15. h_nu says:

    Really great post, Nick, but I also felt like I understood it as well ;).

    So I don’t know if “cult of personality” is the best descriptor, “objectification of individuals” fits better.

    When we treat a GA as a celebrity, instead of a fellow-servant of Christ, and a leader-called-by God, we treat them as an object, rather than as an individual. When we ingratiate ourselves with their families in order to get closer to them, we treat their families as objects … means to the end.

    I’m really against it.

    I know some children of GA, one was a roommate, one is in my ward. We have great discussion. We’re friends. I could never imagining trying to use them to get closer to their parents.

    It disgusts me.

  16. Rick says:

    I have to admit at the Tabernacle Choir’s Christmas concert, My wife and I sat real close to the front and I was on the end. Who happened to walk up the aisle not 4 feet away from me? Elder L. Tom Perry and Elder Neil Anderson.

    Like a tourist I sprang to my feet and shook Elder Anderson’s hand.

    And another time, I was up giving my tithing to the Bishop when all got quiet and who comes in to our Ward Sacrament? President Monson! I also shook his hand.

    Did I feel shame? Nope. Was it appropriate? I don’t know. :)

    • Liz C says:

      Rick, I think if you weren’t fawning, obsequious, or actively blubbering on them while you shook their arm out of its socket, you were likely fine. It would be weird to *not* greet someone warmly. :)

      Maybe that’s the trick of it: if we’re excited to meet someone because we have come to love them for their service, we’re simply warmly greeting a sibling we’ve never met before. It’s loving, not “fan-girl”. It’s genuine joy to meet someone who has touched our hearts. Letting them know that they’ve done so, and then letting them get on with the things they need to do, doesn’t strike me as overboard. It’s the slavering and drooling that wreck the nice dress shoes that should be avoided, eh?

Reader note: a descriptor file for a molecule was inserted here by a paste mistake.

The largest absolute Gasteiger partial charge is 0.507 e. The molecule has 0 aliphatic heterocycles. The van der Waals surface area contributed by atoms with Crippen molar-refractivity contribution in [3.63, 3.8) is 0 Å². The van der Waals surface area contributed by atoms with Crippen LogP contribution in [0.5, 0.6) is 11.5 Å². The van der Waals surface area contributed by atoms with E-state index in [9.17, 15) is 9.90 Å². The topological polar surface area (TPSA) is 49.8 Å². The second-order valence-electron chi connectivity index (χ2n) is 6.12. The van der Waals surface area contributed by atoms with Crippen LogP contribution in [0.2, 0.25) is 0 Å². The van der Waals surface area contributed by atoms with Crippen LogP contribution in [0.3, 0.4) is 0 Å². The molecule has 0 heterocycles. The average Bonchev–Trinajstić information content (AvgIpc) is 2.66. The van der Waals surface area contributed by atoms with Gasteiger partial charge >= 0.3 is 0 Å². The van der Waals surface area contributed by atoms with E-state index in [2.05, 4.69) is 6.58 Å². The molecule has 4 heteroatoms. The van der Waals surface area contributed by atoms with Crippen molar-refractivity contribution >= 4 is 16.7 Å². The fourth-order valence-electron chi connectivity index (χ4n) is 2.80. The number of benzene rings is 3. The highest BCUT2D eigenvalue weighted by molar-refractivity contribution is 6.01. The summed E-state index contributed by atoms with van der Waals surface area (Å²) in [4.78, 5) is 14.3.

17. Here are some thoughts that occur to me in no particular order…

    The thing that occurs to me is that scripture that says “If ye love me, keep my commandments.” It seems to me that the best way to show love and respect for the apostles would be the same way that we show love and respect for Christ–by doing what they ask of us. This is, I think, at the heart of the issue.

    Now, on the other hand, how will our children understand the awesome-ness of having apostles if we don’t get excited about seeing them and hearing them? And too, we’re Saints, so we are going to appreciate people that the world doesn’t appreciate. There’s the scripture that says, “He who receives a prophet will receive a prophet’s reward.”

    In terms of compliments, I imagine the best kinds of compliments for apostles (or anyone, for that matter) are ones that describe how one’s life was changed for the better because of what the apostle said or did that was good, how the apostle inspired positive change, and so forth. Those are the kind that apostles (as men) probably most need to hear. I’m sure they yearn to know they are making a difference.

    Yes, there is nothing super-human about them as men, but the office they hold is divinely established. When I got in line to shake Elder Cook’s hand at a meeting a few years ago, I was fully focused on shaking AN APOSTLE’S hand. I didn’t care whether it was Elder Cook’s or Elder Bednar’s or whatever. I just wanted to be able to shake an apostle’s hand so that I could tell my children someday that I had done it.

  18. Sarah says:

    A close relative of mine works in security for the LDS Church, and he is often on the phone with an apostle or two, daily. He assures me that they are just men, with a special calling of course, but full of foibles and flaws like all of us.

    Apparently, one of the apostles “taps” his slushie cup in order to fill it right to the brim! That makes me giggle.